Science and philosophy

by Neil Rickert

In a blog post last month, John Wilkins expressed concern about what some scientists say about philosophy:

What gets my gander is that Perakh, or more recently Lawrence Krauss, Hawking and Molodinow, and a steady stream of physicists, seem to think that while their own discipline is noble, authoritative and has extensive conceptual ramifications (that we should really call philosophical), my discipline is just “entertainment value”. In a rejoinder to me and others just posted, Perakh tries hard to back down from this, but it’s pretty clear that he, and his entire field, has a set against philosophy. Why is this?

I suppose that I ought to be able to say something on the topic.  I think like a scientist.  But I have found a need to read a lot of philosophy over the last 20 years.  So this will be the first of several posts that attempt to address the issue.  I won’t be attacking or even criticizing philosophy.  I shall try to maintain the kind of respect that Wilkins mentions in his title.

Along the same line, a recent blog post by Massimo Pigliucci seemed to express annoyance at what scientists say about philosophy, most particulary in the comments to that post:

My respect for Hawking has a philosopher is about the size of my respect for him as a football player. And I’m getting a bit tired of philosophers being accused of mental masturbation. Yes, we do learn things from observation (and experiment), but observations themselves are theory-dependent, not just vice versa, which complicates the picture a bit…

Pigliucci’s post is the first of two on metaphysics.  I am tentatively planning a future post on the two Pigliucci discussions of metaphysics.  However, for the moment, I want to mainly discuss the apparent coolness of relations between philosophy and science.

Pigliucci, in the referenced post, says:

The second argument in favor of anti-realism is the pessimistic meta-induction. This is the idea that all past scientific theories have eventually been discarded as wrong or flawed in some significant way. Applying inductive reasoning to future scientific theories based on such past experience, it seems that there is no basis on which to argue that currently accepted theories have any better chance of being true.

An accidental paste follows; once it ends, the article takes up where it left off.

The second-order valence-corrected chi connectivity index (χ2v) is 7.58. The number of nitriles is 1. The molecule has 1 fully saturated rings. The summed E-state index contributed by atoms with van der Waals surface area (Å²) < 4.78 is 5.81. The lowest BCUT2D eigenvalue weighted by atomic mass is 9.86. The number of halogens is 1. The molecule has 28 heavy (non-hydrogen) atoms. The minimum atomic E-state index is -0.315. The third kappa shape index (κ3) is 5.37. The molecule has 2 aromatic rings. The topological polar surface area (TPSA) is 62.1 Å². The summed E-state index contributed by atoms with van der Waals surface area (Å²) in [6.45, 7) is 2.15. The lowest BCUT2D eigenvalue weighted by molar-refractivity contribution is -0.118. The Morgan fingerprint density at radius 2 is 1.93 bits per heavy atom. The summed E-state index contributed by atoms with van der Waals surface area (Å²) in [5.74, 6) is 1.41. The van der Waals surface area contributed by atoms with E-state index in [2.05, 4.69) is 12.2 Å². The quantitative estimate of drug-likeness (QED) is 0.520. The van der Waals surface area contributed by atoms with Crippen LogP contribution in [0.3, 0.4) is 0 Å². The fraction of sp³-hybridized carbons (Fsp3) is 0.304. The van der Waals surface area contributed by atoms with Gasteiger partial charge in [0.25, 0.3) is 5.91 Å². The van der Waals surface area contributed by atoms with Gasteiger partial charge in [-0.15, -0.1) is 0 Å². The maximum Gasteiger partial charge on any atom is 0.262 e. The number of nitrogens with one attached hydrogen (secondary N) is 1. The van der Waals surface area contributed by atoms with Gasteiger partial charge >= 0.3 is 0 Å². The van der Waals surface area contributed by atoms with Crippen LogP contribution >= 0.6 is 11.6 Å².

As it happens, Isaac Asimov had discussed that idea of meta-induction.  This was mentioned in a comment

Isaac Asimov had something to say about the pessimistic meta-induction: “When people thought the earth was flat, they were wrong. When people thought the earth was spherical, they were wrong. But if you think that thinking the earth is spherical is just as wrong as thinking the earth is flat, then your view is wronger than both of them put together.”

Pigliucci is apparently unimpressed by Asimov’s argument.  Here’s part of his response:

With all due respect to Asimov, I don’t think he was a good philosopher of science.

And that, I think, takes us to the heart of the disagreement.

A lot of Asimov’s writings were philosophical, and many of those philosophical writings were about science.  It seems to me, wearing my scientist’s hat, that “philosophy of science” is a pretty good name for that kind of writing by Asimov.  And I think that many scientists (or at least physical scientists) find more value in Asimov’s writings on science than they do in the writings of academic philosophers who specialize in philosophy of science.  From a physical scientist’s perspective, Asimov was not just a good philosopher of science, he was one of the best.

I guess we could say that Asimov was a scientist’s philosopher of science, but apparently he does not meet the expectations of a philosopher’s philosopher of science.

And there, I suggest, we have identified the problem.  There is a huge Kuhnian paradigm shift that separates how a scientist looks at philosophy from how a philosopher looks at philosophy.  And that is reflected in the huge difference between how a scientist looks at science, and how an academic philosopher of  science looks at science.